By the time of Pakistan's independence in 1947, Karachi had become a bustling metropolis with slightly under half a million people, and classical and colonial European styled buildings lining the city's thoroughfares. In 1947, Karachi was chosen as the capital of Pakistan. Despite communal violence across India and Pakistan, Karachi remained peaceful[2] but it became the focus for the resettlement of Muslim Muhajirs fleeing from the anti-Muslim pogroms in India, which expanded the city's population and transformed its demographics and economy.

The Hindu Gymkhana Building was built by wealthy Hindus who migrated after the independence of Pakistan. The building was adaptively reused and now houses the National Academy of Performing Arts.

Between 1958 and 1970, Karachi was neither the capital of Pakistan nor the capital of Sindh due to the One Unit program being enacted.[2] In 1958, the capital of Pakistan was moved from Karachi to Rawalpindi. The foreign embassies in Karachi moved to the newly developed capital Islamabad, near Rawalpindi. There are Consulates and honorary consulates as diplomatic missions in Karachi.[49]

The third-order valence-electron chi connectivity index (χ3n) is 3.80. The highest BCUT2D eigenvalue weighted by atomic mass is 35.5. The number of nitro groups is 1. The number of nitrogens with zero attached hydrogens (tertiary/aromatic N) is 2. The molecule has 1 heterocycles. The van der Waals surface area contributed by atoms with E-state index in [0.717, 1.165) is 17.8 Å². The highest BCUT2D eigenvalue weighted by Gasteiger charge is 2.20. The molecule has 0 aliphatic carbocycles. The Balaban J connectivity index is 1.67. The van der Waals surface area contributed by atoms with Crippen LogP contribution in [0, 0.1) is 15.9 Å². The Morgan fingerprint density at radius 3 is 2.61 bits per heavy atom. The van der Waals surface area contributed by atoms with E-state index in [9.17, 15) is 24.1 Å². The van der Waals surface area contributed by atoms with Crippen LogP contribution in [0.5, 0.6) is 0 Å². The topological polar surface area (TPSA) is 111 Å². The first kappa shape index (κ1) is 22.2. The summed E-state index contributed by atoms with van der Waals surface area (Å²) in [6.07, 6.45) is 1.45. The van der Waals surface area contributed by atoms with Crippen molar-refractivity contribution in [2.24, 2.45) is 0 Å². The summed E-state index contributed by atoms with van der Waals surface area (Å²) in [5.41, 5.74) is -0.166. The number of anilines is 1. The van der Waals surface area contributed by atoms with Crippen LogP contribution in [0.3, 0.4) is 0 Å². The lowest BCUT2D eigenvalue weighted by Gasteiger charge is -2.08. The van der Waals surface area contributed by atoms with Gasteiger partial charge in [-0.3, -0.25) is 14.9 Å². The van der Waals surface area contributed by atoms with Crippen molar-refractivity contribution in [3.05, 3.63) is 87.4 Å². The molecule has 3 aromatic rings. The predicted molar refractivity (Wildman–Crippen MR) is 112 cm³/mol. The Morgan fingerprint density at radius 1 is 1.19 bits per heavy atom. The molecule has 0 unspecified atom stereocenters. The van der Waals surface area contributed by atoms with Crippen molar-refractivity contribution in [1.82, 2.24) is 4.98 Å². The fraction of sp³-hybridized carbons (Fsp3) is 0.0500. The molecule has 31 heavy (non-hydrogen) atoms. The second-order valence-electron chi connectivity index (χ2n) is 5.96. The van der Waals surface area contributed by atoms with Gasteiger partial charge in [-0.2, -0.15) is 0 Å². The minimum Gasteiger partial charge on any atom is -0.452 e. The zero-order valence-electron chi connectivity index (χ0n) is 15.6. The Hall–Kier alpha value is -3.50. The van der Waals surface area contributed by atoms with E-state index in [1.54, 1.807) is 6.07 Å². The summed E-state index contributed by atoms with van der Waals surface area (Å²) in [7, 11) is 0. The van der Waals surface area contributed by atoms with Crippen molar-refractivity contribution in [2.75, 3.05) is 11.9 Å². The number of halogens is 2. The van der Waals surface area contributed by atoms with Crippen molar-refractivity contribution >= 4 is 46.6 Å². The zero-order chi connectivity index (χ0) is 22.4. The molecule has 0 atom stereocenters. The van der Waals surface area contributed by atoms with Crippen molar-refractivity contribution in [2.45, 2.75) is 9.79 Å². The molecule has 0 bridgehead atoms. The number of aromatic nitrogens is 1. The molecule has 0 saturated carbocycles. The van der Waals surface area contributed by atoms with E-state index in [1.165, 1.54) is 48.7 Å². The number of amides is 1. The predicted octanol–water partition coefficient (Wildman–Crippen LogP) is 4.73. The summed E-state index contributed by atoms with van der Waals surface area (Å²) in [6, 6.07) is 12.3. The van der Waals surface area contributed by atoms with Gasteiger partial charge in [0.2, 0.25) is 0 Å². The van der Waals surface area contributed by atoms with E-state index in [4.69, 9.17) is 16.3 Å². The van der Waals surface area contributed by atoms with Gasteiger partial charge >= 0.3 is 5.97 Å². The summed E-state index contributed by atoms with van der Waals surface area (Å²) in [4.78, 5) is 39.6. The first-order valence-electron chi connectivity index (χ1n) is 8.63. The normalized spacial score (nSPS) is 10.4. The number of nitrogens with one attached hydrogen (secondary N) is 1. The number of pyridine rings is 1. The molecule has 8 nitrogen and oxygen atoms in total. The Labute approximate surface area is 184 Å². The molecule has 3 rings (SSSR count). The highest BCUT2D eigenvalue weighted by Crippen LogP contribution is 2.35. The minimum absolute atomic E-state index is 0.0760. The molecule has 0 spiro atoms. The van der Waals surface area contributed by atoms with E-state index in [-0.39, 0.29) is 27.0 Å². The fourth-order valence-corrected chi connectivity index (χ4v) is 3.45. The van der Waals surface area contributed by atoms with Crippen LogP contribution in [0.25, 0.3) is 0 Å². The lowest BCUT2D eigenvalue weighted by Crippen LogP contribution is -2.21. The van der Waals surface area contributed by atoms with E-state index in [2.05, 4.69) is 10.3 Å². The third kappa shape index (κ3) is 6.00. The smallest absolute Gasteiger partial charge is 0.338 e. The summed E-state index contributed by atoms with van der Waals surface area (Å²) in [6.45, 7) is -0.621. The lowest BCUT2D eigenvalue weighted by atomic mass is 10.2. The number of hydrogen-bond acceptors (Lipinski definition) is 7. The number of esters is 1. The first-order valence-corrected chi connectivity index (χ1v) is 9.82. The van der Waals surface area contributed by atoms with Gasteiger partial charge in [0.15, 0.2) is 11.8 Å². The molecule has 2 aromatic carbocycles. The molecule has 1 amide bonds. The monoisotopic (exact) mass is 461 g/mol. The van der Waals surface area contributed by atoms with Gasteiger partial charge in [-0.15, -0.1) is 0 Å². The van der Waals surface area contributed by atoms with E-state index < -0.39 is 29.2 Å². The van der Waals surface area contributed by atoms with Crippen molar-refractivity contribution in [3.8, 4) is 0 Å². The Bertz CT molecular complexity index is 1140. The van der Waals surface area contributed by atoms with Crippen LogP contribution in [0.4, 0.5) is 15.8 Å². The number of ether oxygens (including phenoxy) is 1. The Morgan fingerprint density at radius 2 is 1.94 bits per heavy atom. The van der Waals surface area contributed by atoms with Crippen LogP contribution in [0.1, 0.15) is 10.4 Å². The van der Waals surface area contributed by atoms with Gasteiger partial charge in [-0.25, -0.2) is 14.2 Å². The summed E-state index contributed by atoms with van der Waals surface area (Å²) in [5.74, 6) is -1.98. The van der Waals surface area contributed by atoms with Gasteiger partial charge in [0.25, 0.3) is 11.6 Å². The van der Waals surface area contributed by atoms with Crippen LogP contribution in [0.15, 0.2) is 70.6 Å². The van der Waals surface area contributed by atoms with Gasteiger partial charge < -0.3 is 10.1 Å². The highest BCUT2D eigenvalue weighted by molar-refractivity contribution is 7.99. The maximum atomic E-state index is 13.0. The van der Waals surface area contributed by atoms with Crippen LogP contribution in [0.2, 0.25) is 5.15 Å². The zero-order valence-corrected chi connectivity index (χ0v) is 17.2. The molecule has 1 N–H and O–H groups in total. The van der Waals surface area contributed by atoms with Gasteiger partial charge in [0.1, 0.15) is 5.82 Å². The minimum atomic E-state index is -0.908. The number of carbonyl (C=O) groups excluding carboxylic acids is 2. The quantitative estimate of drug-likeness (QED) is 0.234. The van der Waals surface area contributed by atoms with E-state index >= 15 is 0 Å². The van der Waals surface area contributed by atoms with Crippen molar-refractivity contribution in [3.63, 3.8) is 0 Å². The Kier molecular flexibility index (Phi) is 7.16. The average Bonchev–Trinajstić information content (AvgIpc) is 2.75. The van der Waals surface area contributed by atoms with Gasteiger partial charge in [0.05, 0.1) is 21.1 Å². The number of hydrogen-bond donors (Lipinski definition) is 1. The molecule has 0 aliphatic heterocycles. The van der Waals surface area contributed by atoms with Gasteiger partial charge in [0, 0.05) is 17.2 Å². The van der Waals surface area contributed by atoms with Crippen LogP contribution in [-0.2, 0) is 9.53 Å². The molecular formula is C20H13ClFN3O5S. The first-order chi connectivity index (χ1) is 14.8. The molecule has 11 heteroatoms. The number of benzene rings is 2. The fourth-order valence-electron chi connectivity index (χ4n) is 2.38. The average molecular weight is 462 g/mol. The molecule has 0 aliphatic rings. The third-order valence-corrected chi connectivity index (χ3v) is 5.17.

During the 1960s, Karachi was seen as an economic role model around the world. Many countries sought to emulate Pakistan's economic planning strategy and one of them, South Korea, copied the city's second "Five-Year Plan" and the World Financial Center in Seoul is designed and modeled after Karachi.[50][51] Karachi had both a municipal corporation and a Karachi Divisional Council in the 1960s, which developed schools, colleges, roads, municipal gardens, and parks. The Karachi Divisional Council had working committees for education, roads, and residential societies development and planning.[52] Shifting of capital marked the start of a long period of decline in the city, especially causing the reduction in large-scale industry by 37.9%.[53]